Meet our new Bader Grant Recipient of the Month – Thomas Talbot!

I am so proud to introduce our new Bader Grant Recipient of the Month, Thomas Talbot. Thomas is our very worthy first Junior Bader Grant Recipient of the Month.

Thomas has almost made a profession of surprising the medical profession since his cerebral palsy was diagnosed when he was just over a year old and he wasn’t expected to walk or talk. He has certainly proved them wrong on both counts as you will see when you read his reports…. Not only can he walk but, since acquiring his first RaceRunner, he is working his way up through the ranks as a runner and has a string of wins under his belt.

Thomas’s success is absolutely deserved. He is an extraordinarily determined and committed athlete with the Bader spirit in spades. We are delighted to have been able to support him on his sporting journey.

You’re in for a treat; Thomas will be sending regular updates during his time as BGRotM and they are wonderful! I shall be posting them at regular intervals so be sure to keep checking in!

Read on for Part One of Thomas’s Sporting Story. Enjoy!

Thomas – My Sporting Story –

Part One – Growing Up with cerebral palsy

Hi my name is Thomas and I am really excited to be able to tell you a little bit of my story of how I became involved with the brilliant Douglas Bader Foundation and how they have really helped me in my sport.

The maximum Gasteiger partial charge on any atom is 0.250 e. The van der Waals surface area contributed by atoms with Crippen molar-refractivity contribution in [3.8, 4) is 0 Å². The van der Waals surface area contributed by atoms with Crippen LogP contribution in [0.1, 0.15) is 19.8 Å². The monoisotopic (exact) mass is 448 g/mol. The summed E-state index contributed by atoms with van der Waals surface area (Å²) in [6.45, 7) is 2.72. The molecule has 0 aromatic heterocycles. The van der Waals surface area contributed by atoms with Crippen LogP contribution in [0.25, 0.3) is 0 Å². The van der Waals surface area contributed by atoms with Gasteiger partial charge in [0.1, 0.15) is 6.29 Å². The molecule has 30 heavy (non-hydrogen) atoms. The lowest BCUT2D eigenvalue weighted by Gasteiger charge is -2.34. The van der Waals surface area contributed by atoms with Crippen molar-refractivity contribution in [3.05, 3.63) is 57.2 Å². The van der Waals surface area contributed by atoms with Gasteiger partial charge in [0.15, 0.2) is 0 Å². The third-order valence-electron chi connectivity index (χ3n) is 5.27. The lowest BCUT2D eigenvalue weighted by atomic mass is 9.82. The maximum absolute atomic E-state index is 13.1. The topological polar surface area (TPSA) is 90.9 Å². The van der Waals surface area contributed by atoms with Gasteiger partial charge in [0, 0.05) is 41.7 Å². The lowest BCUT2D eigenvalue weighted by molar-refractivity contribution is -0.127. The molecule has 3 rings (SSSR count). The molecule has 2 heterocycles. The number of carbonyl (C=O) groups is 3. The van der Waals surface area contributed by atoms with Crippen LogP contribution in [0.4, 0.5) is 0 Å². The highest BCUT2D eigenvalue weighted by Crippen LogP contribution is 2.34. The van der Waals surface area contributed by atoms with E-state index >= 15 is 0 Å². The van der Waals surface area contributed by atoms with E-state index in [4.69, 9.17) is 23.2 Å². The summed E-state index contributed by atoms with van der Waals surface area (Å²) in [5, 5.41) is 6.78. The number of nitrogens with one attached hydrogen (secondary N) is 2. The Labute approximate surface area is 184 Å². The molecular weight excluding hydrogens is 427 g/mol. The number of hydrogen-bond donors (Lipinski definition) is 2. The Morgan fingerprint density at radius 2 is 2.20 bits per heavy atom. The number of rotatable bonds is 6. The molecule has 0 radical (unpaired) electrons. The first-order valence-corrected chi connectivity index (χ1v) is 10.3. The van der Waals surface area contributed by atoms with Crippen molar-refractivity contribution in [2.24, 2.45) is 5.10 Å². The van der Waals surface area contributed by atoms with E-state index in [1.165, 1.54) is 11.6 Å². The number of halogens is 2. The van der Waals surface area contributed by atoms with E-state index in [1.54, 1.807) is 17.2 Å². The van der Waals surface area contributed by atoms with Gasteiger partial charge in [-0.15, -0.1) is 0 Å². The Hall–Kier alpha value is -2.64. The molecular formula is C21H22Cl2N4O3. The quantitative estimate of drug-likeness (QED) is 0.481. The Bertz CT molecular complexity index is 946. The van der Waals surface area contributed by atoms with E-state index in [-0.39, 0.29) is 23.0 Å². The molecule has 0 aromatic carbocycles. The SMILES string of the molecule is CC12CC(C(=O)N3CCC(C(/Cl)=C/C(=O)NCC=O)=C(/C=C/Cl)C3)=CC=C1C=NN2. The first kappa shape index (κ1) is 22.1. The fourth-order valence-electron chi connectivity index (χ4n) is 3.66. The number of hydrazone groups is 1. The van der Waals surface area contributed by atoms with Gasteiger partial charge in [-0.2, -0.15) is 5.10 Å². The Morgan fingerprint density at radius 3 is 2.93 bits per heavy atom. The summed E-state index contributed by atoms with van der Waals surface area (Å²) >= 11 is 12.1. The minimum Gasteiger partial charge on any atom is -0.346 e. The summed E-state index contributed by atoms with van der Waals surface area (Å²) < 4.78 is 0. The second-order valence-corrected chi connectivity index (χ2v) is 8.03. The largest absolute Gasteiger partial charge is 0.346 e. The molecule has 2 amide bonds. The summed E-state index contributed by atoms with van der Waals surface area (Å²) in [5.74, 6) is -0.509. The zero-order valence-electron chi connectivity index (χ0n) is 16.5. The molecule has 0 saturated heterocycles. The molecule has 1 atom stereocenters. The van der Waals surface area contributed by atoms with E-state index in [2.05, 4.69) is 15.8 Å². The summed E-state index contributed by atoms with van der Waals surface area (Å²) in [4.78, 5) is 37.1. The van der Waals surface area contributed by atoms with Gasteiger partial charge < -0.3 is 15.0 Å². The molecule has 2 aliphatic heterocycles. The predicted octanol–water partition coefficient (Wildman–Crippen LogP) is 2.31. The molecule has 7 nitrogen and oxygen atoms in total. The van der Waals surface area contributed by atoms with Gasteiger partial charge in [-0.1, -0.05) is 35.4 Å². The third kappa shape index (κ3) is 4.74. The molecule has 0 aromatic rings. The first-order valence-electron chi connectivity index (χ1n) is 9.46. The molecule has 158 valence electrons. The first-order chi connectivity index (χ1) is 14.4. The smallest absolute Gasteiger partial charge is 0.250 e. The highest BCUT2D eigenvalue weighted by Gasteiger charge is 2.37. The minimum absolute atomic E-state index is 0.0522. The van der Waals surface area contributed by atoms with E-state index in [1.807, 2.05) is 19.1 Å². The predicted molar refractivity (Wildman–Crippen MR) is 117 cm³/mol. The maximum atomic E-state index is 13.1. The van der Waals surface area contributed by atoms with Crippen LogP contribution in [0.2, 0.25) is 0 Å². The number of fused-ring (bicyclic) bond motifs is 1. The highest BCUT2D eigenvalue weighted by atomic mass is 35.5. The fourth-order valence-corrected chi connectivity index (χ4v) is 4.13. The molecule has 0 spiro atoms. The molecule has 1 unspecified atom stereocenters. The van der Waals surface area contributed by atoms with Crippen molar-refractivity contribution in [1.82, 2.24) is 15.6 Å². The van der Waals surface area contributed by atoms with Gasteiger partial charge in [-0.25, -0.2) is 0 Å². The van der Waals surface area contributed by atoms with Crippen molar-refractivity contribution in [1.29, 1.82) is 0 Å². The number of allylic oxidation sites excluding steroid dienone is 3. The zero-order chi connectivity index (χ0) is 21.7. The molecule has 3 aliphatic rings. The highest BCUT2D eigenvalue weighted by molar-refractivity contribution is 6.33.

I have cerebral palsy diaplegia which means I have permanent brain damage caused at birth. I know that may sound scary to a lot of people – it really means that my legs don’t work very well.

I was diagnosed with cerebral palsy when I was 13 months old and the doctors told my Mum and Dad that I would never walk or talk… well they got that very wrong as I can talk for England!

You may wonder what cerebral palsy actually is? It is permanent brain damage and is often caused by lack of oxygen before, at or after birth. Despite what people say there is no cure!

Cerebral palsy affect people in different ways – some more severe than others. The type of cerebral palsy I have means that it affects both my legs, my right arm and a little impact on my sight.

I can’t walk independently and I have a great piece of kit called a kaye walker to help me get around each day. I sometimes have to use a wheelchair for longer distances and I also wears splints every day to help support my legs as I can be quite wobbly sometimes. I didn’t learn to walk until I was 4 when I got my first Kaye walker – it was quite shiny but I could really move on it once I got the hang of it!

 My Dad is in the RAF and we moved to Shropshire when I was 18 months. My physio in Shropshire referred me to hippo therapy – which is riding therapy on a horse to help build my core strength. It was the first sport I tried and I loved doing it especially when it came to riding the horses!

My physio also encouraged me to use a tricycle to build up my strength. I just thought it was fun! We came back home to Lincolnshire in 2011 when Dad was posted back. It took a long time to sort out my new physio support and the trikes really helped in the meantime to build my leg strength up.

Getting into Different Sports

I have always loved sport and I adore football and Manchester United but never thought I would be able to play as I use a Frame. I was always the boy that was left on the side lines or put in goal or the last to be picked for a team and would often get upset. Then I got involved in CP Sport and played Frame Football for the first time and I got to play Frame Football at St George’s Park and Aston Villa! I can’t play now because of my knees, hips and leg issues.

Part 2 of Thomas’s story will follow.

Click on the link to download a pdf which can be printed or saved of the original document of Thomas’s My Sporting Journey Part 1